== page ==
In just a few days, I will deliver my final lecture of the semester in my “Women in American Politics” class here at Georgetown. Of all the lectures I give annually on campuses across the country, this is one of the most important. The words I share with my students at the end of the semester have a special meaning for me.

Twelve years ago, I received a call from the director of the Women and Gender Studies Program. Suzanne Walters, a gifted scholar, wanted to talk to me about transferring to Georgetown from the University of Maryland at College Park, where I had taught “Blacks in American Politics.” She offered me an opportunity to teach a course here on the unique struggles women in America have faced when running for public office.

I thought, “What a perfect opportunity to transfer to a campus that I had long admired.” A campus that nurtured the mind of former President Bill Clinton (SFS ’68) as an undergraduate and where my former boss, Del. Eleanor Holmes Norton (D-D.C.), was among its Law Center faculty. And it helped that a former Hill colleague, Scott Fleming (SFS ’72), was already on campus working in the Office of the President. I knew this was the place to be. And I made a wise decision.

In addition to my weekly lectures, I have an opportunity to work with students on campus, sharing the energy and enthusiasm they bring to their endeavors. It’s the highlight of my week — as I spend time trying to keep pace with the dynamic new women in American politics like Texas state Sen. Wendy Davis, New Mexico Gov. Susanna Martinez or potential presidential candidates like former Secretary of State Hillary Clinton.

My students come from all walks of life: all different political backgrounds, religions and races. Men as well as women attend my class, and lately, I’ve had students from the Middle East, Africa, Europe, Latin America, Australia and Canada. Thus, our class discussions are lively, informative and substantive because I encourage them to come to class with political updates from their hometowns or regions. And I get the most terrific teaching assistants, who help me gather and identify new trends in gender studies.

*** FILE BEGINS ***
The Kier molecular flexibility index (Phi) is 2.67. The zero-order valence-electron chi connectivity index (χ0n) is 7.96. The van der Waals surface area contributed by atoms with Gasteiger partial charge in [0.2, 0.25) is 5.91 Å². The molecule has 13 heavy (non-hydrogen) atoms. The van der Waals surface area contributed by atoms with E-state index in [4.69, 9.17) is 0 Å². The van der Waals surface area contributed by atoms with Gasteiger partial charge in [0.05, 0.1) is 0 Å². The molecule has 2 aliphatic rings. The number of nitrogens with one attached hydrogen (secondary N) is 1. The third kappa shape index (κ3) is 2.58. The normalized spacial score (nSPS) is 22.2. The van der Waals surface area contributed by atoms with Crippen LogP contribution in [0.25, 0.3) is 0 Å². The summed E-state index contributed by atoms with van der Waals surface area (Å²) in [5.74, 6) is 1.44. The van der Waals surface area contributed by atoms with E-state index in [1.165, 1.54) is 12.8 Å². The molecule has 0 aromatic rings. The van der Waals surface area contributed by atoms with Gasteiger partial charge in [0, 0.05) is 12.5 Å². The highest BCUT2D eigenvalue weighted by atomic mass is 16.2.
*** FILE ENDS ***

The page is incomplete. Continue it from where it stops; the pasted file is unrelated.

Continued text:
So, the last lecture is the hardest. It is the one that’s most time consuming to prepare, to develop the broad themes on the future of American women in politics. How do we reach parity? What will it take to get more women to run for office? What obstacles remain? How do we get more men invested in helping women win office? And why should women start to focus now and not decades into their careers?

Now comes the hard part. I must prepare myself to let go and help push my students forward to lead, to serve and to pay it forward. So here I go:

“Why you? Why now?

“Why you? Because there is no one better to help lead our country or to go back home and lead your community. Congresswoman Shirley Chisholm (D-N.Y.) once said, ‘Service is the rent we pay for living on this planet.’ So, it’s time to pay the rent. It’s your turn to lead the way.

“Why now? Tomorrow is not soon enough. It’s time we hurry history. This is what Susan B. Anthony envisioned, what Lucretia Mott worked for and what Sojourner Truth understood.

“This is what Eleanor Roosevelt sought, Alice Paul struggled for and what Margaret Chase Smith believed in. We have a right to sit at the table. We cannot turn our backs to those whose steely shoulders we stand upon. We owe it to them to keep the long journey toward equality alive.

“And what better generation to help lead the change forward than the one that has brought about so much change? Remember, you will go down in history for helping to elect the first black president of the United States of America.

“What if the next President is a woman? Yes, a woman.

“It’s your turn to run for office, to help lead the way forward and become the change you want to see in your own lifetimes.

“I started my career early because I was inspired by women like Fannie Lou Hamer, Rosa Parks, Shirley Chisholm and so many more. Men like Martin Luther King Jr., who marched so we could stand in line to vote.

“So, use your power to help hurry history. I have come to know you and now I am going to be the first to say I will believe in you.


“Believe in yourselves.

“God bless you. Now go out and hurry history, Georgetown!”

DONNA BRAZILE is an adjunct assistant professor in the Women’s Studies Program. She is vice chairwoman of the Democratic National Committee and a political commentator for CNN and ABC News.

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